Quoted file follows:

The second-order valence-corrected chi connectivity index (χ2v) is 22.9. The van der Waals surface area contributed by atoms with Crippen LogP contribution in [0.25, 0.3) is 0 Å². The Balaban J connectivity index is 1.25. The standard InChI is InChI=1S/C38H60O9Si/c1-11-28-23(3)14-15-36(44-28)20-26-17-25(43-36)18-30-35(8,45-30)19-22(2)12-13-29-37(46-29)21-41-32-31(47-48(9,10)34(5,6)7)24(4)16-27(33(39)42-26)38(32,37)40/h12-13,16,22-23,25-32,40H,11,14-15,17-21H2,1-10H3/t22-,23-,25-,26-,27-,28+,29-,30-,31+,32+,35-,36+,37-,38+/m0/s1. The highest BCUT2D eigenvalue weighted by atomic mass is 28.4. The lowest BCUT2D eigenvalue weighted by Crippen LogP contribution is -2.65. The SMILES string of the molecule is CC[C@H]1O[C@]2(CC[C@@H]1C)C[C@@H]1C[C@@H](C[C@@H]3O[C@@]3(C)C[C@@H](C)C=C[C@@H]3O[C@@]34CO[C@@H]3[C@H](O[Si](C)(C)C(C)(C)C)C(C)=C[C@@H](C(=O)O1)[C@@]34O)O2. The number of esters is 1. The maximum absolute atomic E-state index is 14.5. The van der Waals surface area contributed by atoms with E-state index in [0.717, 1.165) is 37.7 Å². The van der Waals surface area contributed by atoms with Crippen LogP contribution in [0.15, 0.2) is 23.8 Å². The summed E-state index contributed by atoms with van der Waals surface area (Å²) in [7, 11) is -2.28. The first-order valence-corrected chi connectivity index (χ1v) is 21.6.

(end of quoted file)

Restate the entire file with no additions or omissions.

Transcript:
The second-order valence-corrected chi connectivity index (χ2v) is 22.9. The van der Waals surface area contributed by atoms with Crippen LogP contribution in [0.25, 0.3) is 0 Å². The Balaban J connectivity index is 1.25. The standard InChI is InChI=1S/C38H60O9Si/c1-11-28-23(3)14-15-36(44-28)20-26-17-25(43-36)18-30-35(8,45-30)19-22(2)12-13-29-37(46-29)21-41-32-31(47-48(9,10)34(5,6)7)24(4)16-27(33(39)42-26)38(32,37)40/h12-13,16,22-23,25-32,40H,11,14-15,17-21H2,1-10H3/t22-,23-,25-,26-,27-,28+,29-,30-,31+,32+,35-,36+,37-,38+/m0/s1. The highest BCUT2D eigenvalue weighted by atomic mass is 28.4. The lowest BCUT2D eigenvalue weighted by Crippen LogP contribution is -2.65. The SMILES string of the molecule is CC[C@H]1O[C@]2(CC[C@@H]1C)C[C@@H]1C[C@@H](C[C@@H]3O[C@@]3(C)C[C@@H](C)C=C[C@@H]3O[C@@]34CO[C@@H]3[C@H](O[Si](C)(C)C(C)(C)C)C(C)=C[C@@H](C(=O)O1)[C@@]34O)O2. The number of esters is 1. The maximum absolute atomic E-state index is 14.5. The van der Waals surface area contributed by atoms with E-state index in [0.717, 1.165) is 37.7 Å². The van der Waals surface area contributed by atoms with Crippen LogP contribution in [0.15, 0.2) is 23.8 Å². The summed E-state index contributed by atoms with van der Waals surface area (Å²) in [7, 11) is -2.28. The first-order valence-corrected chi connectivity index (χ1v) is 21.6.